Rants & Ramblings

random commentary about culture, media, politics, technology and whatnot.

jun
10
2012

Icelandair Plane at Keflavik

Iceland Recap

So at the end of April, Rob and I took a one-week road trip along Iceland’s Ring Road. The trip was inspired in part by Rob’s layover there en route to Stockholm last fall, Icelandair’s aggressive ad campaign around D.C. and one too many Iceland nature videos. And late April seemed like a good time to go: We could both beat the tourist rush and celebrate our sixth anniversary.

We booked our airfare through Icelandair, and a “self-drive” tour package through Nordic Visitor. We’re typically travel do-it-yourselfers, but this tour package seemed like a happy compromise: Their travel agent set up a “suggested” itinerary, booked our car (with GPS) and guesthouses along the way, and off we went, free to decide what to do and how long to spend there.

I’ll write posts summarizing the highlights from each day, but a few general notes, culled from emails sent to friends and colleagues also considering trips to Iceland:

  • Communications-wise, we borrowed an unlocked Droid from Rob’s brother and bought a local SIM card (2,000 ISK for the card, another 1,000K for 1GB data from Siminn). We had to go to an actual Siminn office outside the city center to get the card. (Vodafone is another major provider there.) But once we were set up, it was awesome — we even used the Droid’s tethering function as a mobile hotspot for my iPhone and Rob’s laptop.
  • More analog, almost everyone we spoke to spoke English. Excellent English. Even most signs were billingual. It was super-easy to get around — and a little humbling.
  • You can get by with a credit card for just about everything. We drew out cash once and ended up not needing it. All that said, Europe and Canada are big on this chip + PIN system for credit cards — something U.S. cards don’t support. It wasn’t an issue, except when we went to fill up the car and all the pumps wanted credit card PIN numbers. We got around by buying prepaid gas cards inside the petrol stations’ convenience stores.
  • Money-wise, I don’t know if I’ve lived in DC for too long, or if Iceland’s economic troubles have devalued the Icelandic krona just that much vs. the dollar, but prices in Iceland generally didn’t seem that crazy-expensive. (That said, gas was still crazy-expensive — and in ISK, priced by the liter. It took some calculations to figure out what we were spending.)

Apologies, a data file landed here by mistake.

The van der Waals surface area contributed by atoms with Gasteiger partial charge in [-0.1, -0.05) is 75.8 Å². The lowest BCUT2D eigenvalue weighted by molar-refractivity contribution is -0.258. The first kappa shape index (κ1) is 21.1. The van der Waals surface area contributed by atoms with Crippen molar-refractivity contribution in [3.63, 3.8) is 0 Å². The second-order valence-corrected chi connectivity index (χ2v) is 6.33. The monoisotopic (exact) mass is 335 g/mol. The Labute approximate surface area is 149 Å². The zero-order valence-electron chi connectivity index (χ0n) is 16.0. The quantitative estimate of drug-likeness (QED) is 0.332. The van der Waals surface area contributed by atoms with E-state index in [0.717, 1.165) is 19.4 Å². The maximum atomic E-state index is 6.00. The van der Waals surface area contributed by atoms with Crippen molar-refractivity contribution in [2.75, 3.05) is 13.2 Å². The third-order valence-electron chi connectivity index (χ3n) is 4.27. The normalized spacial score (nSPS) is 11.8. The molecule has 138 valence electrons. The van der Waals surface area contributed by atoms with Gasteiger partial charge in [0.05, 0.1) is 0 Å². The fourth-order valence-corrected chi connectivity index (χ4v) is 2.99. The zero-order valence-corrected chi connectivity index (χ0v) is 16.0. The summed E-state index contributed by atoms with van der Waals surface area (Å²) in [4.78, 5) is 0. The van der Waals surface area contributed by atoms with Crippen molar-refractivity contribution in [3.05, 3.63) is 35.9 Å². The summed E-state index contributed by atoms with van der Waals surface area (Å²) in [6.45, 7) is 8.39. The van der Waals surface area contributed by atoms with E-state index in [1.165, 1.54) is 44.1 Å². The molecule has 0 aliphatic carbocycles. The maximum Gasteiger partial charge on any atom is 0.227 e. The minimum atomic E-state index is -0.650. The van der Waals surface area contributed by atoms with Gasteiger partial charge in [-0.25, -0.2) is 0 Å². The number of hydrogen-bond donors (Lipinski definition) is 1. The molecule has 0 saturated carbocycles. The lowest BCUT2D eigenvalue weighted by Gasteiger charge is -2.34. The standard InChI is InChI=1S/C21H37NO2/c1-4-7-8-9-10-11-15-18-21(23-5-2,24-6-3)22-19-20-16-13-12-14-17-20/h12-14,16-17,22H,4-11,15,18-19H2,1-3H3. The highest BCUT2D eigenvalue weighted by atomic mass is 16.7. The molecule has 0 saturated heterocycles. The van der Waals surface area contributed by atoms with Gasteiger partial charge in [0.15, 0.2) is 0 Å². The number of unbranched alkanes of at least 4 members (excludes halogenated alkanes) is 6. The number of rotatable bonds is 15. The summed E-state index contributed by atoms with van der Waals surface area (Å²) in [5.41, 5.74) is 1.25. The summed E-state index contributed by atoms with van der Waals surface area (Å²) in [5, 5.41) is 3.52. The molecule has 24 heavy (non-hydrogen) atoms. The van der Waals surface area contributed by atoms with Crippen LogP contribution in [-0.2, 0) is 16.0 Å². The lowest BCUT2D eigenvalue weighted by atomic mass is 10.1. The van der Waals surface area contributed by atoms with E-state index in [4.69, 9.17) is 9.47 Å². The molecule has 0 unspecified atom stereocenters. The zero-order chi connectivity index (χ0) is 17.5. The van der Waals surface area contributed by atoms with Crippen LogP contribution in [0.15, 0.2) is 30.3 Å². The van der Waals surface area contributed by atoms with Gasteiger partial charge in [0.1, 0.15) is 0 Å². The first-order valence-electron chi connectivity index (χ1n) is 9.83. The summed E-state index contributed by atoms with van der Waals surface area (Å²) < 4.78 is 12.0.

• Since Yelp doesn’t have anything for Iceland, we relied on TripAdvisor for restaurant recommendations.
  • If you go to a movie, don’t be alarmed when the movie stops halfway through for intermission. Apparently it’s a thing. (I was a little WTF when they stopped The Avengers right after a pivotal scene.) Also: compared to the U.S., concessions are pretty cheap. Be warned, though, with the candy selection: There’s a LOT of licorice (but also a lot of chocolate).
  • If you want to go elsewhere in Reykjavik, you can get an all-day bus pass for 8,000 ISK from the tourist office in the city center (and other places, but that’s where we got ours). We each bought one to go to the Perlan building for its Saga Museum, and it was pretty easy to use.
  • Outside of town, the Golden Circle (Thingvellir, Geysir, Gullfoss) is kinda touristy, but totally worth your time. You can probably get a tour bus from Reykjavik, or you can rent a car to go at your own pace.
  • Further afield, Dyrhólaey, near Vik, is pretty awesome (though they may close it in early summer for bird nesting season — we saw puffins even while we were there!). And Jökulsárlón, the glacial lagoon on the southeast part of the island, is AMAZING but is probably too far for a daytrip.
  • Driving-wise, the roads we encountered (particularly the Ring Road) were in excellent condition. The Ring Road is mostly paved. Out in the country, gravel roads are pretty common, but usually well-maintained. A little scary: a good number of one-way bridges and blind curves, and drivers that tend to speed. Be cautious. (That said, especially a ways from Reykjavik, we could go quite a while without seeing another car.) If you’re flying Icelandair, watch the short “how to drive in Iceland” promo video under the “television” category.

Daily Recaps:

Photos from Iceland »